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Arts + Culture

Do the Rockettes Ever Get Sick of Christmas Music?

The Rockettes bring their leggy precision to the West Coast for the Radio City Christmas Spectacular, now in its 78th year. Lindsay Howe, a Sacramento native and seven-year Rockette, gives us the inside scoop. The Rockettes perform Dec. 16–17 at the Oracle Arena.

Is the famous chorus line kick part of the audition process?
Yes. The Christmas Spectacular was my first professional audition—2 days, 13 hours, more than 500 entrants, and countless high kicks. It helps if you’re 5 feet 6 inches or taller and can get the tip of your toe to the top of your eye.

You must have to listen to a lot of holiday music. Do you ever get sick of it?

1000Memories Focuses on Dealing with Death in the Digital Age

When Rudy Adler’s friend died last year, he was suddenly and painfully reminded of the shortcomings of social networks—Facebook and Twitter focus on connections between living people, but the deceased are stuck in what Adler describes as a “viral loop.” Users have complained of receiving invitations to “reconnect” with dead friends, or of getting a pre-arranged virtual birthday greeting from beyond the grave. “After our friend died, we all went to his Facebook page to share pictures and stories. But after a few weeks, the page was memorialized and his wall was shut down. All of those stories disappeared.” To memorialize a page, a friend or family member must fill out a form and submit the request to Facebook. Upon verification, the deceased user disappears from news feeds and will cease showing up in Facebook’s suggestions, and the memorialized page becomes accessible only to confirmed friends.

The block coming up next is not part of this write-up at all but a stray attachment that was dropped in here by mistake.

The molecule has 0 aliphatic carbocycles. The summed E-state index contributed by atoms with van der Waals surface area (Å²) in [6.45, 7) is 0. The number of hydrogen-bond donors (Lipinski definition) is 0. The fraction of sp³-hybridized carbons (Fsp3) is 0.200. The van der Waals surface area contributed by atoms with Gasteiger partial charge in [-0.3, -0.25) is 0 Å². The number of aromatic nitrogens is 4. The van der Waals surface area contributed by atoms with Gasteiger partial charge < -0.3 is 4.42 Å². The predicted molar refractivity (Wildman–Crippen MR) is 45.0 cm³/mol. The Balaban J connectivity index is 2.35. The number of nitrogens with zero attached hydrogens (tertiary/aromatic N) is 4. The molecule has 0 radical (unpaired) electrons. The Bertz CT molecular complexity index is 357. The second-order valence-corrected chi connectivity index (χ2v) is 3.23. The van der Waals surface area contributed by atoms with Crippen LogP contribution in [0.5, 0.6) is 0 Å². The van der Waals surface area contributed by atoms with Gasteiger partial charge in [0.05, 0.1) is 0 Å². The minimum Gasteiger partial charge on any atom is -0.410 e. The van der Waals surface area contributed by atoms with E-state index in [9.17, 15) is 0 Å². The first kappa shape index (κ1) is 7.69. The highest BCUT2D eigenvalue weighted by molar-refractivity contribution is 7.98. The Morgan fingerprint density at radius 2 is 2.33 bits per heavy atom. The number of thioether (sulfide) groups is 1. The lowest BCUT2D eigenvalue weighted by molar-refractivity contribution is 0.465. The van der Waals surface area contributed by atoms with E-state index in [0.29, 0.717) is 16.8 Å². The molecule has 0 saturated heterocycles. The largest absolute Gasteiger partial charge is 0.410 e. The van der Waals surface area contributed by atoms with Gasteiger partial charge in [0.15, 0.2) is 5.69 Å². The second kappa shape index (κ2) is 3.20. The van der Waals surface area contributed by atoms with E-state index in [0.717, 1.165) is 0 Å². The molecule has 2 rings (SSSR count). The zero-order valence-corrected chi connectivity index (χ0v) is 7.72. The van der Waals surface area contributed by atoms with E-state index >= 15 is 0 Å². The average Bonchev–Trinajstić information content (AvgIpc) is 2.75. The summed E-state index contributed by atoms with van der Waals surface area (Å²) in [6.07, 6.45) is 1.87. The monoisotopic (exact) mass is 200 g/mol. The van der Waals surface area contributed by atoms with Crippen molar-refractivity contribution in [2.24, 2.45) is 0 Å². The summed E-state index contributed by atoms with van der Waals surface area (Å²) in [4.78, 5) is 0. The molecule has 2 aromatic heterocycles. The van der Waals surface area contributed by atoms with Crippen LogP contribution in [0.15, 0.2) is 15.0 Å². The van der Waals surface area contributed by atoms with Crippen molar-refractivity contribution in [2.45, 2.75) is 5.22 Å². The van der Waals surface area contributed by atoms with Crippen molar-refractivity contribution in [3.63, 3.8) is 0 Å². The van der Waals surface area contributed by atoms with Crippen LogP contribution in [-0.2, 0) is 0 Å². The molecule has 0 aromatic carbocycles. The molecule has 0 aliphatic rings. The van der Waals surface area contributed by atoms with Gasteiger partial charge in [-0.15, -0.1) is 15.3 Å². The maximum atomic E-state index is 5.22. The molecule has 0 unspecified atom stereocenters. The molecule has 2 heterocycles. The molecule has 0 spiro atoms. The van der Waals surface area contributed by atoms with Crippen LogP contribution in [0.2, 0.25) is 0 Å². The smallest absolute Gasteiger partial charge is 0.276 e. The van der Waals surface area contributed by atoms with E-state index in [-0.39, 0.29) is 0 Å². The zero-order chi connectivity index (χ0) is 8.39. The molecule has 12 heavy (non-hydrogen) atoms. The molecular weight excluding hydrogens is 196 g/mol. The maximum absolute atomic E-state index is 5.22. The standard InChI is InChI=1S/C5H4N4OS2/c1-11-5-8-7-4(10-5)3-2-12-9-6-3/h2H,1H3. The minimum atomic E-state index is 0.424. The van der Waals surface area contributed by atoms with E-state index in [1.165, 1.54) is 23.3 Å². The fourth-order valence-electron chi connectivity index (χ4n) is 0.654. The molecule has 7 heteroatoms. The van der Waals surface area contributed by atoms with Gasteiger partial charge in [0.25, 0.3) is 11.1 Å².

Adler, 29, together with friends Brett Huneycutt and Jonathan Good, recognized an opportunity. They quit their jobs—Adler at ad agency Wieden + Kennedy in Portland, working on campaigns for Levi’s and Nike; Huneycutt and Good at consulting giant McKinsey & Company—and convened in San Francisco in February 2009, moving into a house in the Mission.

Modern Day Salon Comes to Life at Hotel Rex